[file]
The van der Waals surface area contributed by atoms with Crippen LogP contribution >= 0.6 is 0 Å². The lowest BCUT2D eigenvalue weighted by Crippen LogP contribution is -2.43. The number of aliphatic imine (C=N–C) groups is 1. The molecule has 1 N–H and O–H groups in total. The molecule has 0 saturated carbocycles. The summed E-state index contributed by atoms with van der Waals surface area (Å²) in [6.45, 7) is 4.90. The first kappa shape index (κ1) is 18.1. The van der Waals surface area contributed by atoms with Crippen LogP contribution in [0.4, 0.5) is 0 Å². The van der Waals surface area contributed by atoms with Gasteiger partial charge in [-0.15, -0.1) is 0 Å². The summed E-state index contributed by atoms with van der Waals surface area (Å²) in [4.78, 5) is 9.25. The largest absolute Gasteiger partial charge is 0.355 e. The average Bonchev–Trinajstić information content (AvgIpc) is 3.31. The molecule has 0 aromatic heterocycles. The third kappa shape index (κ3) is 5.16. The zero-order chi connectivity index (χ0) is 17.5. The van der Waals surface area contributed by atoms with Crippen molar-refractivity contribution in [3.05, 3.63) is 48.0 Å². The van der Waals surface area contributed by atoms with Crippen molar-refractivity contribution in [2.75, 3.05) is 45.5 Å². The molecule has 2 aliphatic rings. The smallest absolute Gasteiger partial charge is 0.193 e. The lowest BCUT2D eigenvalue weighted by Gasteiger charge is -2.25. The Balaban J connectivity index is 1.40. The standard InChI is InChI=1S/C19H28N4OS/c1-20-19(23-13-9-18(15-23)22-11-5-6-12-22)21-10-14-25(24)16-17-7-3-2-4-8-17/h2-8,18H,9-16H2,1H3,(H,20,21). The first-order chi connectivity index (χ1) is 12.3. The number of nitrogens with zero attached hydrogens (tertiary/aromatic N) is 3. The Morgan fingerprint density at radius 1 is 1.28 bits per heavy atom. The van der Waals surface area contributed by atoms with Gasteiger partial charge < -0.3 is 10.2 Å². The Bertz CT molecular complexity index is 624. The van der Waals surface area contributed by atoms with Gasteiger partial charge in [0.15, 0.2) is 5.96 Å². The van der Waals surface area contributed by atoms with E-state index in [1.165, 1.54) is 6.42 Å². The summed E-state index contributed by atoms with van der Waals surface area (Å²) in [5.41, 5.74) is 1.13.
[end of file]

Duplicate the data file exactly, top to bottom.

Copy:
The van der Waals surface area contributed by atoms with Crippen LogP contribution >= 0.6 is 0 Å². The lowest BCUT2D eigenvalue weighted by Crippen LogP contribution is -2.43. The number of aliphatic imine (C=N–C) groups is 1. The molecule has 1 N–H and O–H groups in total. The molecule has 0 saturated carbocycles. The summed E-state index contributed by atoms with van der Waals surface area (Å²) in [6.45, 7) is 4.90. The first kappa shape index (κ1) is 18.1. The van der Waals surface area contributed by atoms with Crippen LogP contribution in [0.4, 0.5) is 0 Å². The van der Waals surface area contributed by atoms with Gasteiger partial charge in [-0.15, -0.1) is 0 Å². The summed E-state index contributed by atoms with van der Waals surface area (Å²) in [4.78, 5) is 9.25. The largest absolute Gasteiger partial charge is 0.355 e. The average Bonchev–Trinajstić information content (AvgIpc) is 3.31. The molecule has 0 aromatic heterocycles. The third kappa shape index (κ3) is 5.16. The zero-order chi connectivity index (χ0) is 17.5. The van der Waals surface area contributed by atoms with Crippen molar-refractivity contribution in [3.05, 3.63) is 48.0 Å². The van der Waals surface area contributed by atoms with Crippen molar-refractivity contribution in [2.75, 3.05) is 45.5 Å². The molecule has 2 aliphatic rings. The smallest absolute Gasteiger partial charge is 0.193 e. The lowest BCUT2D eigenvalue weighted by Gasteiger charge is -2.25. The Balaban J connectivity index is 1.40. The standard InChI is InChI=1S/C19H28N4OS/c1-20-19(23-13-9-18(15-23)22-11-5-6-12-22)21-10-14-25(24)16-17-7-3-2-4-8-17/h2-8,18H,9-16H2,1H3,(H,20,21). The first-order chi connectivity index (χ1) is 12.3. The number of nitrogens with zero attached hydrogens (tertiary/aromatic N) is 3. The Morgan fingerprint density at radius 1 is 1.28 bits per heavy atom. The van der Waals surface area contributed by atoms with Gasteiger partial charge < -0.3 is 10.2 Å². The Bertz CT molecular complexity index is 624. The van der Waals surface area contributed by atoms with Gasteiger partial charge in [0.15, 0.2) is 5.96 Å². The van der Waals surface area contributed by atoms with E-state index in [1.165, 1.54) is 6.42 Å². The summed E-state index contributed by atoms with van der Waals surface area (Å²) in [5.41, 5.74) is 1.13.